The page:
Science, it’s a girl thing

The European Commission has recently launched an online campaign “Science: it’s a girl thing!” at to promote research and innovation among females. This campaign has been harshly criticised for various reasons, case in point for being sexist, but I refrain from getting into these marketing arguments.

On a local level, little attention has been given to this campaign, something which may also reflect the current status of science promotion among youths. Although there are various organs that work or aim to popularise science through various ways and means we are currently far from what we should be doing in this field.

Whereas on a European level, females tend to be less associated or involved in science (something also pointed out by the DG Research in the green paper From Challenges to Opportunities: Towards a Common Strategic Framework for EU Research and Innovation Funding), this does not seem to be the case in Malta. For instance most but not all science- related courses at the University have a majority of females or a more or less equal number of females to males.

The National Student Travel Foundation has over the years taken the lead to organise various educational programmes to promote science among students and youth. In all contests the average of participating females to males is more or less equivalent. Winners of such contests are also balanced with respect to gender. Two female students will also be representing Malta in the EU contest for young scientists, to be held in Bratislava in September under the auspices of the European Commission. Even though the number of participants in such extra-curricular activities is significant, the percentage number of students studying science subjects and who participate in such programmes is still relatively low. Even though various teachers and academics encourage students to participate, there are also minor cases where students are discouraged from participating as this will be of no benefit to them vis-à-vis the curriculum or final exams.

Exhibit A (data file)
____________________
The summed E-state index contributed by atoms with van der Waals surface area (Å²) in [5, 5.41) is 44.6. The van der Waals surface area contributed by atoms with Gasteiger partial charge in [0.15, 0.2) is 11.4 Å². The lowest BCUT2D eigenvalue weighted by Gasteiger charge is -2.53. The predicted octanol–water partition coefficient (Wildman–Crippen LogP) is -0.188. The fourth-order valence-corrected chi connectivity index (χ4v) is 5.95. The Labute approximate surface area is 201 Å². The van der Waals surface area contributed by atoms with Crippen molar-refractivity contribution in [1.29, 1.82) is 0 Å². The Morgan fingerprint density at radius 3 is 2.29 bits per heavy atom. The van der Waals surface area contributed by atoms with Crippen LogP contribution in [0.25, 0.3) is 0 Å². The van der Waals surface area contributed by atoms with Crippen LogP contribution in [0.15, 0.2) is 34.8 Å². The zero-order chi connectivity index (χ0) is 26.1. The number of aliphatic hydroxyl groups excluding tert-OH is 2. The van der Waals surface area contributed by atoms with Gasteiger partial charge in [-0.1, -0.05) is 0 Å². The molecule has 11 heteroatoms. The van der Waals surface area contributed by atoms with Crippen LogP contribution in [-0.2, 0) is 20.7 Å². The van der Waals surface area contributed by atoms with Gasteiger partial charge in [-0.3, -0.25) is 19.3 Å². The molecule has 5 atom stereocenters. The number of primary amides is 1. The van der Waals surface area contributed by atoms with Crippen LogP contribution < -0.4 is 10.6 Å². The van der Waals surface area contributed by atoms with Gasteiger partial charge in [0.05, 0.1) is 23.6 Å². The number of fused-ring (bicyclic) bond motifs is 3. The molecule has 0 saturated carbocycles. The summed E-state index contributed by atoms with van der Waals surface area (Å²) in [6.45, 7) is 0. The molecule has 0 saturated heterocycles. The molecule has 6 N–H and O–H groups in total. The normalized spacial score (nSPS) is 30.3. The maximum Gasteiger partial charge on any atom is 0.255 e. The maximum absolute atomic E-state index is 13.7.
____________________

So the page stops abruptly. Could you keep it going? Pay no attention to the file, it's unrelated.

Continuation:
The contests organised by the National Student Travel Foundation have over the years led to various success stories such as this year’s story of Melvin Zammit. Mr Zammit first won the NSTF Contest for Young Scientist and was sent on behalf of NSTF to participate in the EU contest for young scientists where he was nominated to participate in the Intel International Science and Engineering Fair (Intel ISEF) 2012 held in Pittsburgh, Pennsylvania. He was again selected to be among the top 90 projects for the Google Science Fair. His is a repeat of the success stories of other NSTF participants.

This success is attributed to two main factors. First and foremost the ability of the student and his scientific knowledge and secondly the space and tools he was given to develop his skills. Nevertheless such opportunities are limited and even though NSTF receives support from various companies and ministries to organise such activities, there are still a number of barriers including financial ones to tackle.

Science is far from the practical and theoretical theories which are currently being taught in classes. Science is about having an idea to solve a problem and how to develop a method which can solve this problem and be of benefit to mankind. Communicating this idea is, of course, also of crucial importance and something that local science students sometimes face as one of their limitations. This is why such educational programmes which are unique in their nature in our country need to be given further due attention as they are tools that can truly give students the opportunity to understand what science is and what the actual fun in science is all about, irrespective of gender.


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